The second of two controversial papers on the bird flu (avian influenza A/H5N1 virus) was published Friday, June 22 in Science. The first was published on May 22 in Nature. What was controversial wasn't the findings but whether the studies should be made public at all, or even if the work should have done in the first place. Although both papers finally got the go ahead for publication, does the published work warrant all the concern?
Both studies focused on understanding how much change would be required in the bird flu to enable it to transmit from human to human through aerosol infection? This is the core of the concern. Right now, humans only catch the current bird flu strains from direct contact with infected birds. It seems important to understand better how the virus could change and become more more infective to humans. However, the same information could also be turned around and used by neferious groups to make a more infectious version of the bird flu virus. How much of a concern is this?
Why doesn't the bird flu infect humans?
Cell surfaces have receptors that activate in response to different molecules and enable cells to react to their environment. Some receptors trigger a response from the cells to engulf particles when activated.
A virus has to get inside a cell to reproduce. On influenza viruses, one of the proteins on the coat around the virus core, hemagglutinin, displays a type of sugar that sticks to and activates a certain type of cell receptor. The cell then engulfs the virus bringing it inside. The specific variant of hemagglutinin on the bird flu is H5.
There is a little difference in structure between the bird cell and human cell hemagglutinin receptors. This difference make difficult for bird flu H5 to infect human cells, so humans are only infected when directly exposed to very high concentrations of the bird flu. However, bird viruses with other variations of H5 have been able to infect human cells. Many of the standard seasonal flu strains originated in birds, then jumped to humans after some mutations.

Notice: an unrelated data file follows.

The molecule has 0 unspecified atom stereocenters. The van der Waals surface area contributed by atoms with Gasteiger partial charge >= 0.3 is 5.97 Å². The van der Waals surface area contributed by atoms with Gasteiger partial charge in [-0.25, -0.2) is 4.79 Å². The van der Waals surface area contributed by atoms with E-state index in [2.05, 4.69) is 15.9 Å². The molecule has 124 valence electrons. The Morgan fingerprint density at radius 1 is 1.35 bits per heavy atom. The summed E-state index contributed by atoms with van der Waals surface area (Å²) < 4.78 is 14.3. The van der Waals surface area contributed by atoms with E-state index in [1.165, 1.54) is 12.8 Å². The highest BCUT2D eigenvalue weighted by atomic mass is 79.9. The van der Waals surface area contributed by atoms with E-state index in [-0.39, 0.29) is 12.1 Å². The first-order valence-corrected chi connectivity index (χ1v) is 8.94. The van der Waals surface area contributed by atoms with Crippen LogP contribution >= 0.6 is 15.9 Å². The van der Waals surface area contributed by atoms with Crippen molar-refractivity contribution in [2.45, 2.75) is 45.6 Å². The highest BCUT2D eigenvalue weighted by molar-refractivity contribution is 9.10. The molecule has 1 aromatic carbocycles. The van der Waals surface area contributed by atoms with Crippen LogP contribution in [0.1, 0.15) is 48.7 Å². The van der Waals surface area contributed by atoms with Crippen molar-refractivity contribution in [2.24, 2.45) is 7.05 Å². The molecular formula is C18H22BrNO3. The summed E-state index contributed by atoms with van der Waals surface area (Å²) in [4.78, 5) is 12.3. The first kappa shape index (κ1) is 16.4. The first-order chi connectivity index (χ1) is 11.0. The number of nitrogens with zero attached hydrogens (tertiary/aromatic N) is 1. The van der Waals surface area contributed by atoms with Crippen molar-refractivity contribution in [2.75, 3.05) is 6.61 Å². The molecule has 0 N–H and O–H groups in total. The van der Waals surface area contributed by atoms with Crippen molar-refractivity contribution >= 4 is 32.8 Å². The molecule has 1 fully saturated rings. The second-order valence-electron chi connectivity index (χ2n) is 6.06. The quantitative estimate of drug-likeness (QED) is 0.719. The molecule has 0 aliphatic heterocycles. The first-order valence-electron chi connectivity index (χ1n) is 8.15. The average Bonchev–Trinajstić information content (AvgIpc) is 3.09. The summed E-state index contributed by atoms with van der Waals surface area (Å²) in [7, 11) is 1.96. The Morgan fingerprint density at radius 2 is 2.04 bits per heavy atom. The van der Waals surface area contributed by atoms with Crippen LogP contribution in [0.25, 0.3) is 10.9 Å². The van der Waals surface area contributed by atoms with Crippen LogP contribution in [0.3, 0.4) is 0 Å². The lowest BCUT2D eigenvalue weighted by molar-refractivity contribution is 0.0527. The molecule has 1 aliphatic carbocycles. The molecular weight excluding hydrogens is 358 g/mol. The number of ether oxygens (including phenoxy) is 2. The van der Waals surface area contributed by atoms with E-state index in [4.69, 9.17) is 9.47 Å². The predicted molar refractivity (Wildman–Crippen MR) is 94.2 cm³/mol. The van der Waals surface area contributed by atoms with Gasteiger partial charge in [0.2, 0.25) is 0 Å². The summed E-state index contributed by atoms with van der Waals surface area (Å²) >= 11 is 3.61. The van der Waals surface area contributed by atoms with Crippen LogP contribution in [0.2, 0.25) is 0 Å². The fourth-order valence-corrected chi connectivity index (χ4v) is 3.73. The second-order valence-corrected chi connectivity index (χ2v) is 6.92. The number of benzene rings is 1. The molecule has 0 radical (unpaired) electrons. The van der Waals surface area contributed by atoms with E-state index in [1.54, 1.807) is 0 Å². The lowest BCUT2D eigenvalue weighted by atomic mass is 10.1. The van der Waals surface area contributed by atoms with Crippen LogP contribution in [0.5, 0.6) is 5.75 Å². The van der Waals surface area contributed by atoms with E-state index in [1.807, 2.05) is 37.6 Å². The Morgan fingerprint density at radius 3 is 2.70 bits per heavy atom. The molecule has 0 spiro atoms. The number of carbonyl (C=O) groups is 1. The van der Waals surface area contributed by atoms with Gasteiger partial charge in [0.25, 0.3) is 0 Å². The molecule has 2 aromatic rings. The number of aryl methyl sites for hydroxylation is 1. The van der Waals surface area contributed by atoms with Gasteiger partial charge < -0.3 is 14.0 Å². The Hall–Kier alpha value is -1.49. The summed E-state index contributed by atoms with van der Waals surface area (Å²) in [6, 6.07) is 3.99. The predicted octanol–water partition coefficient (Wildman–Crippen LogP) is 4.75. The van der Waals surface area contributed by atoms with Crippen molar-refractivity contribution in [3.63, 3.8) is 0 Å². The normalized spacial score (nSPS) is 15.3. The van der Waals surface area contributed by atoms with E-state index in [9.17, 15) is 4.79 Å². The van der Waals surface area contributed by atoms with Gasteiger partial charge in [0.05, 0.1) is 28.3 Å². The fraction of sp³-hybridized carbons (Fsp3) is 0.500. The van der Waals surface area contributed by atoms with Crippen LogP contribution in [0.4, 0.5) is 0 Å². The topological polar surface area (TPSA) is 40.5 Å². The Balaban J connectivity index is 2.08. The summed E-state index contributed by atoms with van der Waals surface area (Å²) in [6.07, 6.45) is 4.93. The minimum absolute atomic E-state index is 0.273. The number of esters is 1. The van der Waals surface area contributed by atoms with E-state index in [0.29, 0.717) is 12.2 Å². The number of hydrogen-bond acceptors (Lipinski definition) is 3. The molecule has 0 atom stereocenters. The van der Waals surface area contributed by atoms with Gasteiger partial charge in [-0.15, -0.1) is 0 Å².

How Many Changes for the Bird Flu to Become a Human Flu?
The studies looked at the amount of mutations needed for the bird flu H5 protein to easily infect mammals. They used ferrets which display a lot of the same flu symptoms as humans. The two studies took slightly different approaches.
The first study by a group at the University of Wisconsin used a random mutation approach and found multiple combinations of mutations that conferred particular traits which make the virus more suitable for mammalian transmission and infection.
The second study from a group at Erasmus University in the Netherlands used a more engineered approach, and introduced 3 mutations that were known to make the H5 protein stick better to the receptors on human cells, then tested to see what other mutations were needed to make the strain more infective. The result from this study was that 2 additional mutations (5 total) were enough to make a virus more infectious to mammals and increase its capacity for airborne infectivity—4 mutations of the H5 gene and one in another gene.
Should This Information be Published?
Both studies provide important information about flu virus biology, and how the virus could change into a more infectious and deadly variant. While this work could conceivably be used to design more pathogenic version of bird flu, many scientific studies provide general and specific information on how to make a whole host of more dangerous biologics and chemicals.
The real significance of the work is that it provides useful data about how viruses work and what makes them pathogenic. Frankly, it is not possible to predict the cause of the next dangerous viral outbreak. To play a guessing game whether the next outbreak will be the bird flu or SARS, or some other virus is foolish. You have better odds winning a million in Las Vegas this weekend.
What is practical to defend against the next outbreak is to gain a more complete and thorough understanding of viral biology and pathogenicity. This will enable us to respond smarter and faster to the next outbreak. While we won't know how or where a new serious viral outbreak will occur, it is an almost certain bet that it will occur and we need to be ready when it does. We need the type of data from these studies and many others to be ready.